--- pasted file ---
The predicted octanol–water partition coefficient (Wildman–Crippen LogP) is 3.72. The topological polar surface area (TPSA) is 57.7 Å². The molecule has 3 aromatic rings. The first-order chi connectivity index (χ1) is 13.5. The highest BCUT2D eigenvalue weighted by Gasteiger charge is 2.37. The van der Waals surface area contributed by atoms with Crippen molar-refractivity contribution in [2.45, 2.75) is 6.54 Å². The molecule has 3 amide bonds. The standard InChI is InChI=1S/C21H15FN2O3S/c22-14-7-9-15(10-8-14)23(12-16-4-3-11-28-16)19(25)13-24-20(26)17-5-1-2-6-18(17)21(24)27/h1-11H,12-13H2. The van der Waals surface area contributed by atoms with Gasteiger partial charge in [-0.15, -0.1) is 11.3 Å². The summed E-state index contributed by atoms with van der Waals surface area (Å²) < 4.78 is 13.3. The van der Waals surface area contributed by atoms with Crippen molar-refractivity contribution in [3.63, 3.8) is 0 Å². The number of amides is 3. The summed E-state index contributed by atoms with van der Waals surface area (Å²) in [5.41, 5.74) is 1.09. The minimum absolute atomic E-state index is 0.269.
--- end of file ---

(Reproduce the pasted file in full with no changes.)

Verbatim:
The predicted octanol–water partition coefficient (Wildman–Crippen LogP) is 3.72. The topological polar surface area (TPSA) is 57.7 Å². The molecule has 3 aromatic rings. The first-order chi connectivity index (χ1) is 13.5. The highest BCUT2D eigenvalue weighted by Gasteiger charge is 2.37. The van der Waals surface area contributed by atoms with Crippen molar-refractivity contribution in [2.45, 2.75) is 6.54 Å². The molecule has 3 amide bonds. The standard InChI is InChI=1S/C21H15FN2O3S/c22-14-7-9-15(10-8-14)23(12-16-4-3-11-28-16)19(25)13-24-20(26)17-5-1-2-6-18(17)21(24)27/h1-11H,12-13H2. The van der Waals surface area contributed by atoms with Gasteiger partial charge in [-0.15, -0.1) is 11.3 Å². The summed E-state index contributed by atoms with van der Waals surface area (Å²) < 4.78 is 13.3. The van der Waals surface area contributed by atoms with Crippen molar-refractivity contribution in [3.63, 3.8) is 0 Å². The number of amides is 3. The summed E-state index contributed by atoms with van der Waals surface area (Å²) in [5.41, 5.74) is 1.09. The minimum absolute atomic E-state index is 0.269.